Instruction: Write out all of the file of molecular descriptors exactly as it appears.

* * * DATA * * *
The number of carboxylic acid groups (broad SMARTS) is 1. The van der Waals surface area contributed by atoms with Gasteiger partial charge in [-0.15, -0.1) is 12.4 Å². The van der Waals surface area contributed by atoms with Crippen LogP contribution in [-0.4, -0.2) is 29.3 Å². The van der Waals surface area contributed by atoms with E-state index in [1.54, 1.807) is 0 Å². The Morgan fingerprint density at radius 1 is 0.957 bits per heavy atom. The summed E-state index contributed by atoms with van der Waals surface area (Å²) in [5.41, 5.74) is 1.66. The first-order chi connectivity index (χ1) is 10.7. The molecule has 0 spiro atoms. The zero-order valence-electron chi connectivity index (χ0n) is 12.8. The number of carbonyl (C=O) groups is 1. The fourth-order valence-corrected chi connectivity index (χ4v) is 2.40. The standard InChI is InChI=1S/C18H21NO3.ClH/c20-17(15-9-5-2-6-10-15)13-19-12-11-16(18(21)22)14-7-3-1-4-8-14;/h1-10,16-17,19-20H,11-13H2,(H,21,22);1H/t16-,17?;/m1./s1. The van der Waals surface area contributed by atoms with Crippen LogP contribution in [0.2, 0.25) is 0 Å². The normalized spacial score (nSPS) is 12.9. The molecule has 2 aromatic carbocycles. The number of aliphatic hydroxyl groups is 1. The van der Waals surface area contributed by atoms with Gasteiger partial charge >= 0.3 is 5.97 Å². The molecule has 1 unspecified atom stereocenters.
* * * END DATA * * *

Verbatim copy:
The number of carboxylic acid groups (broad SMARTS) is 1. The van der Waals surface area contributed by atoms with Gasteiger partial charge in [-0.15, -0.1) is 12.4 Å². The van der Waals surface area contributed by atoms with Crippen LogP contribution in [-0.4, -0.2) is 29.3 Å². The van der Waals surface area contributed by atoms with E-state index in [1.54, 1.807) is 0 Å². The Morgan fingerprint density at radius 1 is 0.957 bits per heavy atom. The summed E-state index contributed by atoms with van der Waals surface area (Å²) in [5.41, 5.74) is 1.66. The first-order chi connectivity index (χ1) is 10.7. The molecule has 0 spiro atoms. The zero-order valence-electron chi connectivity index (χ0n) is 12.8. The number of carbonyl (C=O) groups is 1. The fourth-order valence-corrected chi connectivity index (χ4v) is 2.40. The standard InChI is InChI=1S/C18H21NO3.ClH/c20-17(15-9-5-2-6-10-15)13-19-12-11-16(18(21)22)14-7-3-1-4-8-14;/h1-10,16-17,19-20H,11-13H2,(H,21,22);1H/t16-,17?;/m1./s1. The van der Waals surface area contributed by atoms with Crippen LogP contribution in [0.2, 0.25) is 0 Å². The normalized spacial score (nSPS) is 12.9. The molecule has 2 aromatic carbocycles. The number of aliphatic hydroxyl groups is 1. The van der Waals surface area contributed by atoms with Gasteiger partial charge >= 0.3 is 5.97 Å². The molecule has 1 unspecified atom stereocenters.